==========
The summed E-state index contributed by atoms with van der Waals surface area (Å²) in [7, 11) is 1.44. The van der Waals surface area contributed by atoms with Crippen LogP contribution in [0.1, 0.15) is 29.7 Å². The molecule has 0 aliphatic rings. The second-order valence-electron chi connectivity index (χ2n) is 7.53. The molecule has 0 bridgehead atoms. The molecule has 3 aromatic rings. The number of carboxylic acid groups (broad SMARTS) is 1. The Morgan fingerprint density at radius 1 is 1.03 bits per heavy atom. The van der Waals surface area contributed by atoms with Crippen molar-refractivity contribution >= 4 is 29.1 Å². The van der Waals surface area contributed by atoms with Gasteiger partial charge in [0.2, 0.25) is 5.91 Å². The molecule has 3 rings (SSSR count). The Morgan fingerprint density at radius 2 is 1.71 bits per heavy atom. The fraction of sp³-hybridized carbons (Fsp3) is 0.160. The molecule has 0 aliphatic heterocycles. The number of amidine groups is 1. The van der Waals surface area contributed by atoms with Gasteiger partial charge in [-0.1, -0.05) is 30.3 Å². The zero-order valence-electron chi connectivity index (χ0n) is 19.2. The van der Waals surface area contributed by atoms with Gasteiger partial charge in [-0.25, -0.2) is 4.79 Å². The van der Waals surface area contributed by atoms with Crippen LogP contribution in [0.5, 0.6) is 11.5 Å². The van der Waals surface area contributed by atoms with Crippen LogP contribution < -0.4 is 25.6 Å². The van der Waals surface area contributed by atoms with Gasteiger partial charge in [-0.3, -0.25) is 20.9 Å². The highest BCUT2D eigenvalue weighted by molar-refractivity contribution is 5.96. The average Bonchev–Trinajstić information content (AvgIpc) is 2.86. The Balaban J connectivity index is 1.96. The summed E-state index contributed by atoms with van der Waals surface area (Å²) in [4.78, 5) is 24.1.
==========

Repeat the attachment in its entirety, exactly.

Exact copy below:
The summed E-state index contributed by atoms with van der Waals surface area (Å²) in [7, 11) is 1.44. The van der Waals surface area contributed by atoms with Crippen LogP contribution in [0.1, 0.15) is 29.7 Å². The molecule has 0 aliphatic rings. The second-order valence-electron chi connectivity index (χ2n) is 7.53. The molecule has 0 bridgehead atoms. The molecule has 3 aromatic rings. The number of carboxylic acid groups (broad SMARTS) is 1. The Morgan fingerprint density at radius 1 is 1.03 bits per heavy atom. The van der Waals surface area contributed by atoms with Crippen molar-refractivity contribution >= 4 is 29.1 Å². The van der Waals surface area contributed by atoms with Gasteiger partial charge in [0.2, 0.25) is 5.91 Å². The molecule has 3 rings (SSSR count). The Morgan fingerprint density at radius 2 is 1.71 bits per heavy atom. The fraction of sp³-hybridized carbons (Fsp3) is 0.160. The molecule has 0 aliphatic heterocycles. The number of amidine groups is 1. The van der Waals surface area contributed by atoms with Gasteiger partial charge in [-0.1, -0.05) is 30.3 Å². The zero-order valence-electron chi connectivity index (χ0n) is 19.2. The van der Waals surface area contributed by atoms with Gasteiger partial charge in [-0.25, -0.2) is 4.79 Å². The van der Waals surface area contributed by atoms with Crippen LogP contribution in [0.5, 0.6) is 11.5 Å². The van der Waals surface area contributed by atoms with Crippen LogP contribution < -0.4 is 25.6 Å². The van der Waals surface area contributed by atoms with Gasteiger partial charge in [-0.3, -0.25) is 20.9 Å². The highest BCUT2D eigenvalue weighted by molar-refractivity contribution is 5.96. The average Bonchev–Trinajstić information content (AvgIpc) is 2.86. The Balaban J connectivity index is 1.96. The summed E-state index contributed by atoms with van der Waals surface area (Å²) in [4.78, 5) is 24.1.